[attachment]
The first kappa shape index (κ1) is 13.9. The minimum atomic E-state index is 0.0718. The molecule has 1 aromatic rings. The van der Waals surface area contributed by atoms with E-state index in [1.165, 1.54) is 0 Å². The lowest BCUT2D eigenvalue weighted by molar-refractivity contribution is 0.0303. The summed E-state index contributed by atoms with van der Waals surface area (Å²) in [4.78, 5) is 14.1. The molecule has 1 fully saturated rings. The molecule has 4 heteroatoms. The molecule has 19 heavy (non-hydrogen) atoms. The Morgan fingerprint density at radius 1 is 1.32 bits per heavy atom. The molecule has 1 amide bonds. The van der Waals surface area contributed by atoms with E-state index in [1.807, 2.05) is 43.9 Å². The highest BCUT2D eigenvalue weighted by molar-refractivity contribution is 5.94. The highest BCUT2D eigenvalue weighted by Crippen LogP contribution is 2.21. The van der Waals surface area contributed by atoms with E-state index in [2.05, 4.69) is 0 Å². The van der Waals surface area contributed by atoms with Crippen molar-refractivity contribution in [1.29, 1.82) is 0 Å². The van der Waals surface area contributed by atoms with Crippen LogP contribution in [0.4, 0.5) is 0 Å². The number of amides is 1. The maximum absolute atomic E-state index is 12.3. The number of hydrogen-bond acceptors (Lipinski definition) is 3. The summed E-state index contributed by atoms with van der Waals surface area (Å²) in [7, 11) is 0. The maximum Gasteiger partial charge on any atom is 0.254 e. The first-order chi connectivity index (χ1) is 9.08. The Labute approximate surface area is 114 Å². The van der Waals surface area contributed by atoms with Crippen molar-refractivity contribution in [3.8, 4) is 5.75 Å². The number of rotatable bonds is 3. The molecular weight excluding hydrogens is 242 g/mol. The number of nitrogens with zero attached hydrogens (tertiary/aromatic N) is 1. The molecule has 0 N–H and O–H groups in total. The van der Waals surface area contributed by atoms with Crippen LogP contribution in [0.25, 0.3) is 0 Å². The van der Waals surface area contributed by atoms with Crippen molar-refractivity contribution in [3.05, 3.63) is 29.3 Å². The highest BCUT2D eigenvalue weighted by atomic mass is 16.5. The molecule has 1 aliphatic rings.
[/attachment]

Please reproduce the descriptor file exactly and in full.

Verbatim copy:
The first kappa shape index (κ1) is 13.9. The minimum atomic E-state index is 0.0718. The molecule has 1 aromatic rings. The van der Waals surface area contributed by atoms with E-state index in [1.165, 1.54) is 0 Å². The lowest BCUT2D eigenvalue weighted by molar-refractivity contribution is 0.0303. The summed E-state index contributed by atoms with van der Waals surface area (Å²) in [4.78, 5) is 14.1. The molecule has 1 fully saturated rings. The molecule has 4 heteroatoms. The molecule has 19 heavy (non-hydrogen) atoms. The Morgan fingerprint density at radius 1 is 1.32 bits per heavy atom. The molecule has 1 amide bonds. The van der Waals surface area contributed by atoms with E-state index in [1.807, 2.05) is 43.9 Å². The highest BCUT2D eigenvalue weighted by molar-refractivity contribution is 5.94. The highest BCUT2D eigenvalue weighted by Crippen LogP contribution is 2.21. The van der Waals surface area contributed by atoms with E-state index in [2.05, 4.69) is 0 Å². The van der Waals surface area contributed by atoms with Crippen molar-refractivity contribution in [1.29, 1.82) is 0 Å². The van der Waals surface area contributed by atoms with Crippen LogP contribution in [0.4, 0.5) is 0 Å². The number of amides is 1. The maximum absolute atomic E-state index is 12.3. The number of hydrogen-bond acceptors (Lipinski definition) is 3. The summed E-state index contributed by atoms with van der Waals surface area (Å²) in [7, 11) is 0. The maximum Gasteiger partial charge on any atom is 0.254 e. The first-order chi connectivity index (χ1) is 9.08. The Labute approximate surface area is 114 Å². The van der Waals surface area contributed by atoms with Crippen molar-refractivity contribution in [3.8, 4) is 5.75 Å². The number of rotatable bonds is 3. The molecular weight excluding hydrogens is 242 g/mol. The number of nitrogens with zero attached hydrogens (tertiary/aromatic N) is 1. The molecule has 0 N–H and O–H groups in total. The van der Waals surface area contributed by atoms with Crippen LogP contribution in [0.25, 0.3) is 0 Å². The van der Waals surface area contributed by atoms with Crippen molar-refractivity contribution in [3.05, 3.63) is 29.3 Å². The highest BCUT2D eigenvalue weighted by atomic mass is 16.5. The molecule has 1 aliphatic rings.